On the other hand, employer sometimes lost — and lost big. Juries were unpredictable.
State workers’ compensation systems were created in the early 20th century to establish a “no fault” system where employer-provided insurance would reimburse workers for lost wages while providing first-dollar medical coverage and rehabilitation for work-related injuries. In return, workers gave up the right to sue their employer for any injuries (or — theoretically — illnesses) occurring on the job.
The workers compensation premiums paid by employers were supposed to be connected to the rate of injuries in a company (or in an industry sector) and were therefore supposed to provide a incentive for employers to keep the workplace safe. For a variety of reasons, that incentive was never sufficient to protect employees — a problem that led to passage of the Occupational Safety and Health Act (OSHAct) in 1970 which requires employers to provide a safe workplace — to prevent workers from getting hurt or killed on the job.
So what the hell is he talking about?
We’ve all heard of workers winning lawsuits that are large enough to change or destroy an industry. The most famous is probably the lawsuits against the asbestos industry following the deaths of hundreds of thousands of workers from asbestos-related disease over the past century. Another example is diacetyl, a popcorn flavoring that destroyed workers’ lungs. Most use of diacetyl were discontinued after disabled workers or their families won massive lawsuits.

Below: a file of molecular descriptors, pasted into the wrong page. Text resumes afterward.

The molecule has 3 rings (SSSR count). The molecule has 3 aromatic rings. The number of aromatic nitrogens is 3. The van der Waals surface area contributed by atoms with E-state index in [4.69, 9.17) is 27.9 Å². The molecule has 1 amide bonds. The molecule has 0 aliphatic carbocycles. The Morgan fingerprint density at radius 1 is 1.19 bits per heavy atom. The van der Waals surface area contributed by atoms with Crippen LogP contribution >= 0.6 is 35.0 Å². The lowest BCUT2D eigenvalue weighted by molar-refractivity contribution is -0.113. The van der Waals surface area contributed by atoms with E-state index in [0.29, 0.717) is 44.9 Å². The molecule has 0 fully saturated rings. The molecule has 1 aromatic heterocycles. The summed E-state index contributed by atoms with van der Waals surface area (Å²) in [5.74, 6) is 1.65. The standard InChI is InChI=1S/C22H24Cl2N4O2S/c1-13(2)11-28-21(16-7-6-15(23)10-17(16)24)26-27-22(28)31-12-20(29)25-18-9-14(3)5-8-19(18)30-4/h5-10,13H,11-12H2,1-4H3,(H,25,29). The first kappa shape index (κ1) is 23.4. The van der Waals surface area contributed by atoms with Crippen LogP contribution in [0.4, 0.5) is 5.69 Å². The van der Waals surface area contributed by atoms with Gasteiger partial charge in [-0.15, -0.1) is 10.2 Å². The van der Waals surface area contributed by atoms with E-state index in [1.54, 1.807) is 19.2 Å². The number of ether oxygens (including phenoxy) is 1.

But it’s important to remember that those workers did not sue their employers, because suing your employer is prohibited by comp laws. They sued a “third party,” the manufacturers of the asbestos or diacetyl — companies like Johns Manville.
You can certainly make the argument that lawsuits against companies that made asbestos or diacetyl ultimately contributed to making the workplace safer for employees who came after those killed or disabled. But Kavanaugh is trying to make this extremely small tail wag a very large dog.
How is that?
First, legal victories in these lawsuits came long after workers suffered and died horrible and preventable deaths. And tens of thousands continue to die each year from asbestos-related disease, despite the successful lawsuits.